For developers interested in delivering cross-platform Vulkan games/applications and using MoltenVK for delivering macOS/iOS support, a new release is available that has a number of feature additions.

  • Intel Opens Up Their Mesa 3D Continuous Integration Test Data To All

    At XDC2018 in Spain this morning the talks were focused on testing of Mesa / continuous integration. During the talk by Mark Janes, the Intel open-source crew announced the public availability of all their CI data.

  • AMD Arcturus Might Be The Codename Succeeding Navi

    While it will be a ways from release, the codename to the successor of the AMD Radeon "Navi" GPUs might be Arcturus.

    Navi is the codename of the next-gen AMD GPUs due out in 2019 and is the nickname of the star Gamma Cassiopeiae. Current generation Vega also ties into the astronomical theme as it's the brightest star in the Lyra constellation.. It was "Polaris" that kicked off this theme with the Radeon RX 480 series launch. Now it looks like the AMD Navi successor might be Arcturus. Arcturus is a large red star and the brightest of the constellation of Boötes.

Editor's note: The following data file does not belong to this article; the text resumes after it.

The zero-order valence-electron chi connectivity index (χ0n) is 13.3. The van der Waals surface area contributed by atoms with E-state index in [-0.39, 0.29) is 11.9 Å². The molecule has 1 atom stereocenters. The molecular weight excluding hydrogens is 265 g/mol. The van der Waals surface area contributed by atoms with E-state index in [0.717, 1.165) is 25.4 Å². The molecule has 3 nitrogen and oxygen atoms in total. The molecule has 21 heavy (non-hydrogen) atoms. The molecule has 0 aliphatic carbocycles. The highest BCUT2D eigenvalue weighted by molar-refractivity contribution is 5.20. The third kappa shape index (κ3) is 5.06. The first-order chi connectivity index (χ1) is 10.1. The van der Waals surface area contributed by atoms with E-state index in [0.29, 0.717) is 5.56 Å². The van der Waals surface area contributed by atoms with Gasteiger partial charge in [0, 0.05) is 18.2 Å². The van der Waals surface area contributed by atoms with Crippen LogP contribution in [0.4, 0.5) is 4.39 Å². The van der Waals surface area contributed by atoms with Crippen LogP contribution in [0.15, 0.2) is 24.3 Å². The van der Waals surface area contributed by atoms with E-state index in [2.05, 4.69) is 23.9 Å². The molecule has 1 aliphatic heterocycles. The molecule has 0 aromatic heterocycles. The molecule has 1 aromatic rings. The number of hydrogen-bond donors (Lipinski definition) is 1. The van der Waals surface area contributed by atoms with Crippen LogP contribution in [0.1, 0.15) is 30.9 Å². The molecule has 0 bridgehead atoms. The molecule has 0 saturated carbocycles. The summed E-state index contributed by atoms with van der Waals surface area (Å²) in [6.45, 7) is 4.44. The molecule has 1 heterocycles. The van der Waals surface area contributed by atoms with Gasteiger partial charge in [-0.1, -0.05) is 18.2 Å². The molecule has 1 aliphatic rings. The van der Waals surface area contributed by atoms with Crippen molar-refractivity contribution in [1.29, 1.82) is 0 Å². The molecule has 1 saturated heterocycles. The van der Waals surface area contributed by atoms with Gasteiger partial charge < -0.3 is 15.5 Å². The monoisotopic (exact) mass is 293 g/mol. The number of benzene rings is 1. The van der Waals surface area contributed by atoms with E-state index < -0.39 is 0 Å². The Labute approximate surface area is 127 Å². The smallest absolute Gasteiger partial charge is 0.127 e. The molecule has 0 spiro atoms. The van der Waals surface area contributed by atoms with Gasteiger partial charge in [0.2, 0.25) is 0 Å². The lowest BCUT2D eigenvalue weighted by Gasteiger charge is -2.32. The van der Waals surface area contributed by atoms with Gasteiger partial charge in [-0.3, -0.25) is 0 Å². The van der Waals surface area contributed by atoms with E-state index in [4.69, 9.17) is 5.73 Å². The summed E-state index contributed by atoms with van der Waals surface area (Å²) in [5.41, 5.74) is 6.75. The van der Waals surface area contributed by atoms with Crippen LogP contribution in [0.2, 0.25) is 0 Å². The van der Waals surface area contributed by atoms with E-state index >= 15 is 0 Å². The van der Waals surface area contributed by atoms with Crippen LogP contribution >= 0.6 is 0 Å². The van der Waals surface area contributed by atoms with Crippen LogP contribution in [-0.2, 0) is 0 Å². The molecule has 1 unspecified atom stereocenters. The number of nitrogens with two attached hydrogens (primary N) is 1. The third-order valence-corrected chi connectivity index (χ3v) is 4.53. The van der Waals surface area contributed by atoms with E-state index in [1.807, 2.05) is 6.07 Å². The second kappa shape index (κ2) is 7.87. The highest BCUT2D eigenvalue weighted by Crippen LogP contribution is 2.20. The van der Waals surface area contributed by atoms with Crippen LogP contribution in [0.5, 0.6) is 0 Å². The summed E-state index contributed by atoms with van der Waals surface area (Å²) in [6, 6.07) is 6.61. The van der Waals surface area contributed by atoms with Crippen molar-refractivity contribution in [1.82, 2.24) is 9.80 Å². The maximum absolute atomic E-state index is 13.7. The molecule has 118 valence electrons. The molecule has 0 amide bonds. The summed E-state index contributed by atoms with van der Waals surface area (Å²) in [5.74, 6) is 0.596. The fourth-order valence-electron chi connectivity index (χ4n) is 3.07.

• HDCP 2.2 Support Updated For The Intel DRM Linux Driver

    This year Intel HDCP support was merged into the mainline Linux kernel for those wanting to utilize this copy protection system in combination with a supported Linux user-space application, which for now appears to be limited to Chrome OS. HDCP 2.2 support is the latest revision now being worked on for the open-source Intel Direct Rendering Manager driver.